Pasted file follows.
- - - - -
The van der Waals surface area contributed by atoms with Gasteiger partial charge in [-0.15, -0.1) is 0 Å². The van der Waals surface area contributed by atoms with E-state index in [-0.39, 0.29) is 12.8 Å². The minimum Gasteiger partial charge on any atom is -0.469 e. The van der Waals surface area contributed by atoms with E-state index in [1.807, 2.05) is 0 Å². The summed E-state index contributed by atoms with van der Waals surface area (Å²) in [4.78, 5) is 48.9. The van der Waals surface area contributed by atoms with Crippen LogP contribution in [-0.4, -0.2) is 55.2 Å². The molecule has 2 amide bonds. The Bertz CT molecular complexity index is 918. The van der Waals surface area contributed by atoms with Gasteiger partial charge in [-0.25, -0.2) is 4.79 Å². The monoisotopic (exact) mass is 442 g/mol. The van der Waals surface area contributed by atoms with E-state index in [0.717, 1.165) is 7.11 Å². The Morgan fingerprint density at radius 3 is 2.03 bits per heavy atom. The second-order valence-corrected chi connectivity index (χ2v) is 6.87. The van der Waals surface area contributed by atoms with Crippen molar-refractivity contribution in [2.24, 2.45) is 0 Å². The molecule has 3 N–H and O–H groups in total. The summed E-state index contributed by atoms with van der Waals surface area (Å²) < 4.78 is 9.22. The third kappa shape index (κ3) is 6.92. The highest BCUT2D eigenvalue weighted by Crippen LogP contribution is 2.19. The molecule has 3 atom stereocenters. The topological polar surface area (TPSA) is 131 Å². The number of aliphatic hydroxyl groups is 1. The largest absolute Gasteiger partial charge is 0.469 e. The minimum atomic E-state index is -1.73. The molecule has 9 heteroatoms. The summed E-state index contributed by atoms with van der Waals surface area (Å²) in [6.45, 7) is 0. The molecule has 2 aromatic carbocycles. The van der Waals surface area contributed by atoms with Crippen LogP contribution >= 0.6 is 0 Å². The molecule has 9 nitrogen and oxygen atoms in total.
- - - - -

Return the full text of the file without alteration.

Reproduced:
The van der Waals surface area contributed by atoms with Gasteiger partial charge in [-0.15, -0.1) is 0 Å². The van der Waals surface area contributed by atoms with E-state index in [-0.39, 0.29) is 12.8 Å². The minimum Gasteiger partial charge on any atom is -0.469 e. The van der Waals surface area contributed by atoms with E-state index in [1.807, 2.05) is 0 Å². The summed E-state index contributed by atoms with van der Waals surface area (Å²) in [4.78, 5) is 48.9. The van der Waals surface area contributed by atoms with Crippen LogP contribution in [-0.4, -0.2) is 55.2 Å². The molecule has 2 amide bonds. The Bertz CT molecular complexity index is 918. The van der Waals surface area contributed by atoms with Gasteiger partial charge in [-0.25, -0.2) is 4.79 Å². The monoisotopic (exact) mass is 442 g/mol. The van der Waals surface area contributed by atoms with E-state index in [0.717, 1.165) is 7.11 Å². The Morgan fingerprint density at radius 3 is 2.03 bits per heavy atom. The second-order valence-corrected chi connectivity index (χ2v) is 6.87. The van der Waals surface area contributed by atoms with Crippen molar-refractivity contribution in [2.24, 2.45) is 0 Å². The molecule has 3 N–H and O–H groups in total. The summed E-state index contributed by atoms with van der Waals surface area (Å²) < 4.78 is 9.22. The third kappa shape index (κ3) is 6.92. The highest BCUT2D eigenvalue weighted by Crippen LogP contribution is 2.19. The molecule has 3 atom stereocenters. The topological polar surface area (TPSA) is 131 Å². The number of aliphatic hydroxyl groups is 1. The largest absolute Gasteiger partial charge is 0.469 e. The minimum atomic E-state index is -1.73. The molecule has 9 heteroatoms. The summed E-state index contributed by atoms with van der Waals surface area (Å²) in [6.45, 7) is 0. The molecule has 2 aromatic carbocycles. The van der Waals surface area contributed by atoms with Crippen LogP contribution >= 0.6 is 0 Å². The molecule has 9 nitrogen and oxygen atoms in total.